So, when the girls weren't looking, I bundled them up in the old dog carrier and we were off to
Claire promised? The canoes? The worm dispenser?
Adele and Babette didn't have a room to themselves, they had to share their 'cabin' with Miss Pink - the camp counselor - and ten little foster
through their daily calistentics
Now, as I ought to have expected, all newbies at camp can suffer some harassment, and Happy Hen Summer Camp is no exception. However, this was a sorry case, because the one who did all the harassment was the Counselor Pink. She decided she needed to get the upper hand on the two newbies fast, so she proceeded to peck the stuffings out of Adele and Babette.
Now, the girls were pretty upset by the unexpected treatment, and I, their 'hen Mom' was close to hysterical. I tell you, I gave some strong consideration to preparing some nice "Coq Au Pink Vin" for dinner. My girls were upset, and understandably so - they lost a great deal of their neck feathering and suffered numerous beak bite marks.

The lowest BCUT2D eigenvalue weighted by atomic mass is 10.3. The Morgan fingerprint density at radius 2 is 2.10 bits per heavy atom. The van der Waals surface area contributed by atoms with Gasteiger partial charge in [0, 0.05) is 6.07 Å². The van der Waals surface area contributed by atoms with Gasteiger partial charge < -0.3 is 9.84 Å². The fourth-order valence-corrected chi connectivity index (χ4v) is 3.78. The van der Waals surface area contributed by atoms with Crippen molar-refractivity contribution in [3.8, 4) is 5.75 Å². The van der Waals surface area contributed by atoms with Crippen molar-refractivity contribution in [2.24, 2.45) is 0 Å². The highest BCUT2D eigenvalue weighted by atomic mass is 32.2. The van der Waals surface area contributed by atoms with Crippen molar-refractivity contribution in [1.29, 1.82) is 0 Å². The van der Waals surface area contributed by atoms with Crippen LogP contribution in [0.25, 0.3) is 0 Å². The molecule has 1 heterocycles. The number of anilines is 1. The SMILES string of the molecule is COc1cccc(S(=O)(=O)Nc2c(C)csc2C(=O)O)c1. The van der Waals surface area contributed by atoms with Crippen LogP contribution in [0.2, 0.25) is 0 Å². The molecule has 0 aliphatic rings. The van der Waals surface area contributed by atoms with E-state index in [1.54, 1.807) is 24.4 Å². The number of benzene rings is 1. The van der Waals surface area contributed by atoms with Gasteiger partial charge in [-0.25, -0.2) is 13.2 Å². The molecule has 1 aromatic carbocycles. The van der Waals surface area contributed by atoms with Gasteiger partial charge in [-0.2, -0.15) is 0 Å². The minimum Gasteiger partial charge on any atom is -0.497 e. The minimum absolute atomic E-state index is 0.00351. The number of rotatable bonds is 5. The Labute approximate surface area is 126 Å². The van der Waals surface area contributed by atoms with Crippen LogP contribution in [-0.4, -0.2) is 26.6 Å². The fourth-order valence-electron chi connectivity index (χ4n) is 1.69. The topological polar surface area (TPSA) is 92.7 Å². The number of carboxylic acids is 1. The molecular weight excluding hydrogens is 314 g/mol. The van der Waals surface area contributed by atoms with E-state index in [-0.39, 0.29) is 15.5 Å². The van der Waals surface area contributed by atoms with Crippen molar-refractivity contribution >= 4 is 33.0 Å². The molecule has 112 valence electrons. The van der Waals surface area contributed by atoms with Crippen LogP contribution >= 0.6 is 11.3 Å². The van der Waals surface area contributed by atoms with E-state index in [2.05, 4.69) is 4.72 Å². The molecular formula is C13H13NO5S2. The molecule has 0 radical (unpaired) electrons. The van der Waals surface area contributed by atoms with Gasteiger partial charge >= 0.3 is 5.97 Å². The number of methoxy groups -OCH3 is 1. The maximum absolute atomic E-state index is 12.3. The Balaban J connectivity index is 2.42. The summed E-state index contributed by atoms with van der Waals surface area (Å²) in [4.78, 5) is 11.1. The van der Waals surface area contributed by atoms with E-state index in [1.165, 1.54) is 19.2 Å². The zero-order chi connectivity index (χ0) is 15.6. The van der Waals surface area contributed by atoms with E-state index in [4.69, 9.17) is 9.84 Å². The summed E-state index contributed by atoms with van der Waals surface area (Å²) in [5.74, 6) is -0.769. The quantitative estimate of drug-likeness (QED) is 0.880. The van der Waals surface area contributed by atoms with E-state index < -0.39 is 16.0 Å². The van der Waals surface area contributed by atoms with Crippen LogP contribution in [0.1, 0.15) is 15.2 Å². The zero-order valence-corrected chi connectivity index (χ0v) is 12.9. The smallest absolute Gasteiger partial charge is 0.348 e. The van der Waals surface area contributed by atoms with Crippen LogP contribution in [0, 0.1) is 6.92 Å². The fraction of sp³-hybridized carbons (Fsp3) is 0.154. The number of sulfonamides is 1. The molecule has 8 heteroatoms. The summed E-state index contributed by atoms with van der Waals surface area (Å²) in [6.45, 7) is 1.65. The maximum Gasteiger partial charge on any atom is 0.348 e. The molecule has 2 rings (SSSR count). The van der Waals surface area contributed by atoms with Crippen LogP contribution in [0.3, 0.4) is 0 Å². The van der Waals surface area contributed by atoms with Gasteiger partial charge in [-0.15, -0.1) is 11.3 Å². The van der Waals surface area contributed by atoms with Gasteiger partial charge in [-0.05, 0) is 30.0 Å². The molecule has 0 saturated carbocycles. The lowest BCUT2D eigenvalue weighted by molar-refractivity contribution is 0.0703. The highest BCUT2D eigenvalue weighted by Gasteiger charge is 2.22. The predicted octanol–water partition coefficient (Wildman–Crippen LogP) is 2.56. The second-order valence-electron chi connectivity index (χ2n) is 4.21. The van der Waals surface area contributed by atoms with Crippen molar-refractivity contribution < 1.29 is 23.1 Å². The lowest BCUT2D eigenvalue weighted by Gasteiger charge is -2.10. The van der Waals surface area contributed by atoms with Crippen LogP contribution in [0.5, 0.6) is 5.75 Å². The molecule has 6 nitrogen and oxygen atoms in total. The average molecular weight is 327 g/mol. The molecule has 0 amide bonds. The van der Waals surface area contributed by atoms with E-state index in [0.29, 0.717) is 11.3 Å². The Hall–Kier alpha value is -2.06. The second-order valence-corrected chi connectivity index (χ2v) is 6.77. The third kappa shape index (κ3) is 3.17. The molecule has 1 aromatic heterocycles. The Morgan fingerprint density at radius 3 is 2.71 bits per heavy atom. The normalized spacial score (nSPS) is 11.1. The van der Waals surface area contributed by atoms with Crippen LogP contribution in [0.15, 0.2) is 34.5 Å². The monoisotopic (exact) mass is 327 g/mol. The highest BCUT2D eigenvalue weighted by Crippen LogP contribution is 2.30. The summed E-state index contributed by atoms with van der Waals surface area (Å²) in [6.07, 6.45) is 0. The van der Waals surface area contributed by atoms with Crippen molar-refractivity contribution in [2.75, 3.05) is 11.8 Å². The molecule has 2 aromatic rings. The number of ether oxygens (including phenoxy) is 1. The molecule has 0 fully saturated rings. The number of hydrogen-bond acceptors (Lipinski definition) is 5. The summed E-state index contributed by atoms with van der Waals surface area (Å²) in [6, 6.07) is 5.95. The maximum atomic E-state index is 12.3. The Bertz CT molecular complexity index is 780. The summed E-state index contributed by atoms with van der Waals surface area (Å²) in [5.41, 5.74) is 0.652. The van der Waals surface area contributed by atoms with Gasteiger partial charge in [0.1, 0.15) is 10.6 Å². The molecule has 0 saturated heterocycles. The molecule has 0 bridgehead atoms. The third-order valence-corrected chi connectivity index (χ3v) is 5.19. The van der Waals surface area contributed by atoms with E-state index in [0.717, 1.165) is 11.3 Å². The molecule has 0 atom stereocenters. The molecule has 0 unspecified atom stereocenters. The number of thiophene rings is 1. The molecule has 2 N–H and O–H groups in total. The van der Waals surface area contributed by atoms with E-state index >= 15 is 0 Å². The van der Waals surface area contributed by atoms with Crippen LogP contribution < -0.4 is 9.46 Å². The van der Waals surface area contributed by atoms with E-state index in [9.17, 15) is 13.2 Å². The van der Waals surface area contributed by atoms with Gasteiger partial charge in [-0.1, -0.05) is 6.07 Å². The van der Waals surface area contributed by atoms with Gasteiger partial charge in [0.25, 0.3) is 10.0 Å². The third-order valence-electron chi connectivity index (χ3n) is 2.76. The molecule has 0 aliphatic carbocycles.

Next morning, I was still rather frazzled, though not near as frazzled as poor Adele and Babette, who were on the verge of resembling 'turkens'.
NO, that isn't Adele on the left, but I admit, both of the girls were on the verge of looking like the turken hen on the left.
Over the breakfast table a meeting took place on what to do with the de-feathering of my poor girls. Oscar had the winning plan, suggesting giving Commandant Pink and her fledglings their freedom, leaving my hens alone in the pen. The only question was whether or not the rapidly growing chicks were just the right size, or not, to be lightly feathered & seasoned bite-sized snacks for the local feline population.
I am pleased to announce, so far, so good. The chicks enjoy full time freedom to roam with the 'grown-up' chickens. They are teen-aged chicks now, and are certain they know a lot more than Miss Pink or any of the other chickens so their freedom came in the nick of time for everyone's nerves. As for
Adele and Babette? Well, they seem set on 'flying the coop', which of course would put them back on the firing line, not just from Commandant Pink, but also the rest of Barbara's chickens, which number in excess of a dozen chickens and 3 large, silly geese. So, against their own wishes, my 2 hens are staying in isolation for a while. They are regularly laying so they can't be too fussed.
Yes. It's cruel to abandon one's feathered children while I fly my own coop and go about gathering vacation memories, but in my own defense, uh... well, I'm still working on that...